Human Development Report 1990

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This report is about people — and about how development enlarges their choices. It is about more than GNP growth, more than income and wealth and more than producing commodities and accumulating capital. A person's access to income may be one of the choices, but it is not the sum total of human endeavour. This report lays out a concrete priority agenda for better data collection that will enable the human development index to be used increasingly as a genuine measure of socioeconomic growth. It analyses the record of human development for the last three decades and the experience of 14 countries in managing economic growth and human development. It ends with a special focus on the problems of human development in an increasingly urban setting.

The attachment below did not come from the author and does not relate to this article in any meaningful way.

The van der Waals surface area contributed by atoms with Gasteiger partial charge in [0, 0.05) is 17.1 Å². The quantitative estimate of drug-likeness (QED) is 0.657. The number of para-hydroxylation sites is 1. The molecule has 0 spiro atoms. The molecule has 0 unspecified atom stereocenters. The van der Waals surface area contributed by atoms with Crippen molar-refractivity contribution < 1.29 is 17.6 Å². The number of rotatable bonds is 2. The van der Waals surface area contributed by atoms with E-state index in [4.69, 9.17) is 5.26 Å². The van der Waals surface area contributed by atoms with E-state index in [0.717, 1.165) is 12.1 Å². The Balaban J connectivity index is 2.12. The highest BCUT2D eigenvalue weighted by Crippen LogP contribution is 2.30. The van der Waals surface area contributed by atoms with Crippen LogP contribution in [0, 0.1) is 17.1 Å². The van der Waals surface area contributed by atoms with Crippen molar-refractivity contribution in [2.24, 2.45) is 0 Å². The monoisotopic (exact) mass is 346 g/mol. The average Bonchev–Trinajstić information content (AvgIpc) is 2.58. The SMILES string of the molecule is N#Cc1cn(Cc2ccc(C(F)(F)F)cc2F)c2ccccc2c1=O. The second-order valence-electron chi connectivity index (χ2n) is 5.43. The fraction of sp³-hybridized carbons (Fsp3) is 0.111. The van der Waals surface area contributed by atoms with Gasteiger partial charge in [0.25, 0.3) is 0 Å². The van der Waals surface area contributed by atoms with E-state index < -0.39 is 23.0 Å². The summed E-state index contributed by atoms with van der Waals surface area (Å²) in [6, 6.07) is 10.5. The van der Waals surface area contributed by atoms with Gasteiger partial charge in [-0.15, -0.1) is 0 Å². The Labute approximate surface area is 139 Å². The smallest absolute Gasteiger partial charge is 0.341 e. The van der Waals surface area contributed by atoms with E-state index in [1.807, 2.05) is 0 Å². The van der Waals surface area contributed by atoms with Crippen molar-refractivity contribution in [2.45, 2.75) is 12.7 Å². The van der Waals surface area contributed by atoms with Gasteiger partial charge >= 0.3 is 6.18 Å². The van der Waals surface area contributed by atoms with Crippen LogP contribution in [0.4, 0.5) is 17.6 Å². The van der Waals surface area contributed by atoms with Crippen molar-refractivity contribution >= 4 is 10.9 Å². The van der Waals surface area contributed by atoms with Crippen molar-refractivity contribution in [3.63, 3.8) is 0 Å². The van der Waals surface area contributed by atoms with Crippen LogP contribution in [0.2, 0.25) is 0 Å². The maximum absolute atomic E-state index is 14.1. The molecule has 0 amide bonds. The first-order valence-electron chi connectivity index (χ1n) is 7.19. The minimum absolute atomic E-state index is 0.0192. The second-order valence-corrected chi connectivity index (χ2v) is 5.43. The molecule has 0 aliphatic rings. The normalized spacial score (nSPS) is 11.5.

Human development since 1960

The developing countries have made significant progress towards human development in the last three decades. They increased life expectancy at birth from 46 years in 1960 to 62 years in 1987. They halved the mortality rates for children under five and immunised two-thirds of all one-year-olds against major childhood diseases. The developing countries also made primary health care accessible to 61% of their people and safe water to 55% (80% in urban areas). In addition, they increased the per capita calorie supply by about 20% between 1965 and 1985.


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